There’s a good chance, in other words, that some members of whatever groups are pleased by Ben-Judah’s conclusions will wind up getting shot by some members of some groups displeased by them. The broadcast of his secret conclusions is an invitation to violence and rioting. It constitutes an incitement. By airing the broadcast in this way, the government has basically hired Ben-Judah to yell “Fire!” in a crowded theater, or to yell “ready, aim, fire” in a crowded marketplace.

Scheduling such an obvious provocation at all would be madness. Scheduling it for the very same day as the treaty signing would seem like a deliberate effort to sabotage whatever sense of celebration and national unity that even might have produced.

This just isn’t something that could or would ever happen in the real world.

So yet again the reader is confronted with an impossibility. The authors are again telling us their prediction for the future — a prediction, they insist, is bound to happen, fated, prophesied and foreordained. And again we find that it cannot be believed.

It is yet another prophecy that we can know is false, yet another piece of evidence confirming that the Left Behind series is a collection of false prophecy.

Speaking of false prophecies, if Family Radio’s Harold Camping is correct, then this will be the final post in this series before the Rapture and the pouring out of divine wrath. (Camping’s End Times timeline is very different from Tim LaHaye’s, with only five months between the Rapture and the bitter, bitter end.)

According to Camping and his followers, Saturday, May 21, is Judgment Day. “The Bible guarantees it!” Camping says:

On May 21, 2011 two events will occur. These events could not be more opposite in nature, the one more wonderful than can be imagined; the other more horrific than can be imagined.

A great earthquake will occur the Bible describes it as “such as was not since men were upon the earth, so mighty an earthquake, and so great.” This earthquake will be so powerful it will throw open all graves. The remains of the all the believers who have ever lived will be instantly transformed into glorified spiritual bodies to be forever with God.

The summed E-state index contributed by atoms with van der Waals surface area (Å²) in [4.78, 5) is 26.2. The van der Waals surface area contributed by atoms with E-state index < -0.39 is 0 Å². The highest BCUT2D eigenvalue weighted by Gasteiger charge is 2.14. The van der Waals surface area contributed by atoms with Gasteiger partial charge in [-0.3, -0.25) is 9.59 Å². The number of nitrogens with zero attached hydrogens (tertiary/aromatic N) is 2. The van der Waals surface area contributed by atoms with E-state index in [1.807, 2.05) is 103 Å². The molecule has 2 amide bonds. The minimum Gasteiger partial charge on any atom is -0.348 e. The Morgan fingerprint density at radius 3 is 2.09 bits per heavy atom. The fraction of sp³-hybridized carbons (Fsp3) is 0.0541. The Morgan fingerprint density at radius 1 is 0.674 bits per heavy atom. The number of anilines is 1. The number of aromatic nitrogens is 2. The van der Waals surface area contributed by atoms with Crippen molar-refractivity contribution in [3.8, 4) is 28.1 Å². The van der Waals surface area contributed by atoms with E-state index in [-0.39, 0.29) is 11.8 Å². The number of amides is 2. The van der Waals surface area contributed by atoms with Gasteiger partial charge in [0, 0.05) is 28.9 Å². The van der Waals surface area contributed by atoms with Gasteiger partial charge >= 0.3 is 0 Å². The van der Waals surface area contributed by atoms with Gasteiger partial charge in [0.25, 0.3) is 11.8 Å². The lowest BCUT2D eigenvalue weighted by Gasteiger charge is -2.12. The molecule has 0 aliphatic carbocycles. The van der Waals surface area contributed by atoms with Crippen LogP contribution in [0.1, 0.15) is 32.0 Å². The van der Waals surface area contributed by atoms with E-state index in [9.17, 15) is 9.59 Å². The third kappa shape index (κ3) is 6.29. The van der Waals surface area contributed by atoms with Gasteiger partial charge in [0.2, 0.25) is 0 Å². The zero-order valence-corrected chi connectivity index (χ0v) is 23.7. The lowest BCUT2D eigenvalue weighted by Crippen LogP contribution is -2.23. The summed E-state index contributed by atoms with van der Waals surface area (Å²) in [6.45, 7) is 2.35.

On the other hand the bodies of all unsaved people will be thrown out upon the ground to be shamed.

The inhabitants who survive this terrible earthquake will exist in a world of horror and chaos beyond description. Each day people will die until October 21, 2011 when God will completely destroy this earth and its surviving inhabitants.

Almost every bit of that is nonsense (apart from “each day people will die,” which will continue to be true up through Oct. 21 and long after that day as well).

Such ridiculousness is ripe for appropriate ridicule. I’m sorry I won’t be able to make it to Biloxi, Miss., on Sunday for “The Gulf Coast Atheist and Freethinking Association Post-Rapture Breakfast,” for example. And yes, I also have the obvious REM video cued up and pre-scheduled to post here 6:01 p.m. Saturday to coincide with Camping’s great disappointment. (The End will come at 6 p.m. sharp, Camping insists — local time, unrolling around the globe in hourly intervals. I’m not clear on whether or not it takes daylight savings time into account, so maybe I should reschedule that post for 7:01.)

But I also share Matthew Paul Turner’s take on this, that it’s important to be sure that we direct that ridicule at the appropriate targets — the ridiculous ideas and those who have profited from them, rather than from their victims. As Turner writes:

My jokes won’t be personal attacks on the May 21st believers. … Because there’s nothing funny about being misled, misguided, naive, and sheltered.

Because there’s nothing funny about kids believing and anticipating THE END. And while I know that the kids who believe in May 21st have what they consider to be “great faith in Jesus,” – trust me, they are scared. They’re nervous. Some of them aren’t sleeping. They’re asking lots of questions. They’re hoping that it isn’t true. But they believe it is.

And on May 22 … the May 21st kids will be facing their “day of reckoning,” waking up to realize that their parents, pastors, and theologies were wrong. Many of those kids will lose something that day. The questions that many of them will ask will get answered with lies and excuses and bad biblical reasoning. Some of them will be angry with God for not bringing about Judgment Day. Some of them will lose their faith and yet be unable to escape it. And some of them will go on like nothing happened and probably end up setting and believing in another “date”.